- Roberto Rossellini
“Francesco, giullare di Dio”
Second in a series of four films about Francis of Assisi
Director: Roberto Rossellini. NR. Year: 1950. Rating: Length: 75 min.
Italian neorealist film director Roberto Rossellini co-wrote the script with Federico Fellini, adapting two early works, The Little Flowers of St. Francis and The Life of Brother Juniper. The first is a 14th century novel with 77 short chapters and the second is a collection of fanciful tales about Francis’ associate who most deserved the title “Holy Fool.” The film includes 9 of these tales, all of them exhibiting a childlike simplicity laced with humor. As would be expected of a neorealist filmmaker, this is a black and white work very different from the lush color cinemaphotography employed in Zeferelli’s movie.
The film begins with the monks returning home at night from Rome where the Pope had blessed their Rule. It is raining, but their hut is occupied by a man and his donkey who drives them out into the night rain. Instead of being upset and vowing to regain their shelter, they rejoice at their plight, seeing it as proof that they have a calling to suffer for Christ.
The film’s nine “chapters” are like parables, concluding with a moral or teaching. In the first while the brothers are rejoicing at the gift of a set of bells for the hut they are building for themselves, Br. Ginepro is found naked in the bushes. In his zeal he has given away to the poor even his tunic. Francesco tells him to ask for permission the next time. In the next tale Francesco offers his famous prayer, and in the third the friars gather flowers for the dinner at which their master is joined by Clare and three of her sisters. Other stories involve a pig’s foot which amusingly lands Br. Ginepro in trouble with the owner of the pig, Francesco’s adoration of a leper, two stories again about Br. Genipro—how he was allowed out of his kitchen to preach when he cooked enough food for two weeks, and how during his preaching mission he narrowly escaped execution by the tyrannical war lord Nicoalio. In the eighth chapter Francesco provides an experiential answer to the question of how one can be truly happy that is in stark contrast to what most of us would expect, and in the last story when the friars are to part company and go out to preach the gospel, Francesco tells them to spin around rapidly in circles. Whatever direction they land when they fall, that is the way they are to go. They sing a joyful song as they set forth.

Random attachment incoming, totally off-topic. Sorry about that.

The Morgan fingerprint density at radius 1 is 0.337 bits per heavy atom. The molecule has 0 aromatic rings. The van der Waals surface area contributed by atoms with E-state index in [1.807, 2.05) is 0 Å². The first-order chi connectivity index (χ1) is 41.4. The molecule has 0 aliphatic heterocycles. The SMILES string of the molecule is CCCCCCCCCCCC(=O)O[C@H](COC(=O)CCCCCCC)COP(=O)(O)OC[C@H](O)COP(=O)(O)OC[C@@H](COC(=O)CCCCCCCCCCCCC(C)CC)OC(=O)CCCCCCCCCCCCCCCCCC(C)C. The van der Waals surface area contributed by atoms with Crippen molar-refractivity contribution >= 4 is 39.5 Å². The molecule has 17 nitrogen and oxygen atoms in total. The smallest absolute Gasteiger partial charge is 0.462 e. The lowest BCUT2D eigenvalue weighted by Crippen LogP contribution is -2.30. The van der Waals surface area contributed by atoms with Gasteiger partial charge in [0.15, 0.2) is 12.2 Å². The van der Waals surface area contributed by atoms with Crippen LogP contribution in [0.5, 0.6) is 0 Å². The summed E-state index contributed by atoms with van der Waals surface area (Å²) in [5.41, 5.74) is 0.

There is a whimsy and gentle humor that fits well the Italian title of the film Francis, Jester of God. This black and white film is to Saint Francis what Pasolini’s film The Gospel According to Saint Matthew is to Jesus of Nazareth—a warm, simple story told without any of the embellishments of the art of filmmaking. The director, advised by two priests, used just one professional actor (for the portrayal of the war lord), all the other characters were played by real Franciscan monks. It did poorly at the box office, but since then has gained quite a following among film connoisseurs. I would not call it the masterpiece that some maintain it is (it is on such a list compiled by the Vatican), but its whimsical humor certainly delivers us from any tendency to approach Francis from an overly heavy pious viewpoint.